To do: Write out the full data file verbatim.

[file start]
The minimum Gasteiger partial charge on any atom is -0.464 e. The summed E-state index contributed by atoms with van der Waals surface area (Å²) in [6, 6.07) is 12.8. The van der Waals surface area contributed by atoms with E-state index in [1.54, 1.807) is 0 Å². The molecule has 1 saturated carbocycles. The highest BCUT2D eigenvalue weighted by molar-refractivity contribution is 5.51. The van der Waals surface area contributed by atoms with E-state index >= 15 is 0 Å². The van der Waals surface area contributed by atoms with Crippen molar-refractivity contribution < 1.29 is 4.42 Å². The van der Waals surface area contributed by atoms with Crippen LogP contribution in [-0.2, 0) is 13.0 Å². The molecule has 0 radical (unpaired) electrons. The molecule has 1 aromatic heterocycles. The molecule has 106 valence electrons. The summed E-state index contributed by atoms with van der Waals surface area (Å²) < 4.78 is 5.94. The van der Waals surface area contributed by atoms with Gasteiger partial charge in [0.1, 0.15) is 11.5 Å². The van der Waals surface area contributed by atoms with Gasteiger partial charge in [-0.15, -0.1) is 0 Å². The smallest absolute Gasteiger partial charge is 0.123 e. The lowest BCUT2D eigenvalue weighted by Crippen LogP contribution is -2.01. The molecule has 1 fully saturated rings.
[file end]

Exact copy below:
The minimum Gasteiger partial charge on any atom is -0.464 e. The summed E-state index contributed by atoms with van der Waals surface area (Å²) in [6, 6.07) is 12.8. The van der Waals surface area contributed by atoms with E-state index in [1.54, 1.807) is 0 Å². The molecule has 1 saturated carbocycles. The highest BCUT2D eigenvalue weighted by molar-refractivity contribution is 5.51. The van der Waals surface area contributed by atoms with E-state index >= 15 is 0 Å². The van der Waals surface area contributed by atoms with Crippen molar-refractivity contribution < 1.29 is 4.42 Å². The van der Waals surface area contributed by atoms with Crippen LogP contribution in [-0.2, 0) is 13.0 Å². The molecule has 0 radical (unpaired) electrons. The molecule has 1 aromatic heterocycles. The molecule has 106 valence electrons. The summed E-state index contributed by atoms with van der Waals surface area (Å²) < 4.78 is 5.94. The van der Waals surface area contributed by atoms with Gasteiger partial charge in [0.1, 0.15) is 11.5 Å². The van der Waals surface area contributed by atoms with Gasteiger partial charge in [-0.15, -0.1) is 0 Å². The smallest absolute Gasteiger partial charge is 0.123 e. The lowest BCUT2D eigenvalue weighted by Crippen LogP contribution is -2.01. The molecule has 1 fully saturated rings.